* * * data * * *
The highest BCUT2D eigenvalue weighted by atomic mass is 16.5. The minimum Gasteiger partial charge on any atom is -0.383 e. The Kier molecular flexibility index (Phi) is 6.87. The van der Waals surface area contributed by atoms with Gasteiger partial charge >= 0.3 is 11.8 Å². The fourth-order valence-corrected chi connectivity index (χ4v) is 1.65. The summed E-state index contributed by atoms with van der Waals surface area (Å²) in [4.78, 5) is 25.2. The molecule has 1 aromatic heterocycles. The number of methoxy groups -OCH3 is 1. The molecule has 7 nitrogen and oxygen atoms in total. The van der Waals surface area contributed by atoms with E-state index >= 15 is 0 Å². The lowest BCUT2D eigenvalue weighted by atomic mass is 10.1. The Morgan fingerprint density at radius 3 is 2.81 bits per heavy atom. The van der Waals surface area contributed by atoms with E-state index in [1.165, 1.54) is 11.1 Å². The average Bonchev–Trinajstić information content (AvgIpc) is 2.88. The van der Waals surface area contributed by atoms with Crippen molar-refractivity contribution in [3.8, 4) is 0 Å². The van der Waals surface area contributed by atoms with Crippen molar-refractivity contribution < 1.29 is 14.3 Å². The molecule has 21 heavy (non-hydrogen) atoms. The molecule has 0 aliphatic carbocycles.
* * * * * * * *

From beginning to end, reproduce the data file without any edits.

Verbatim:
The highest BCUT2D eigenvalue weighted by atomic mass is 16.5. The minimum Gasteiger partial charge on any atom is -0.383 e. The Kier molecular flexibility index (Phi) is 6.87. The van der Waals surface area contributed by atoms with Gasteiger partial charge >= 0.3 is 11.8 Å². The fourth-order valence-corrected chi connectivity index (χ4v) is 1.65. The summed E-state index contributed by atoms with van der Waals surface area (Å²) in [4.78, 5) is 25.2. The molecule has 1 aromatic heterocycles. The number of methoxy groups -OCH3 is 1. The molecule has 7 nitrogen and oxygen atoms in total. The van der Waals surface area contributed by atoms with E-state index >= 15 is 0 Å². The lowest BCUT2D eigenvalue weighted by atomic mass is 10.1. The Morgan fingerprint density at radius 3 is 2.81 bits per heavy atom. The van der Waals surface area contributed by atoms with E-state index in [1.165, 1.54) is 11.1 Å². The average Bonchev–Trinajstić information content (AvgIpc) is 2.88. The van der Waals surface area contributed by atoms with Crippen molar-refractivity contribution in [3.8, 4) is 0 Å². The van der Waals surface area contributed by atoms with Crippen molar-refractivity contribution < 1.29 is 14.3 Å². The molecule has 21 heavy (non-hydrogen) atoms. The molecule has 0 aliphatic carbocycles.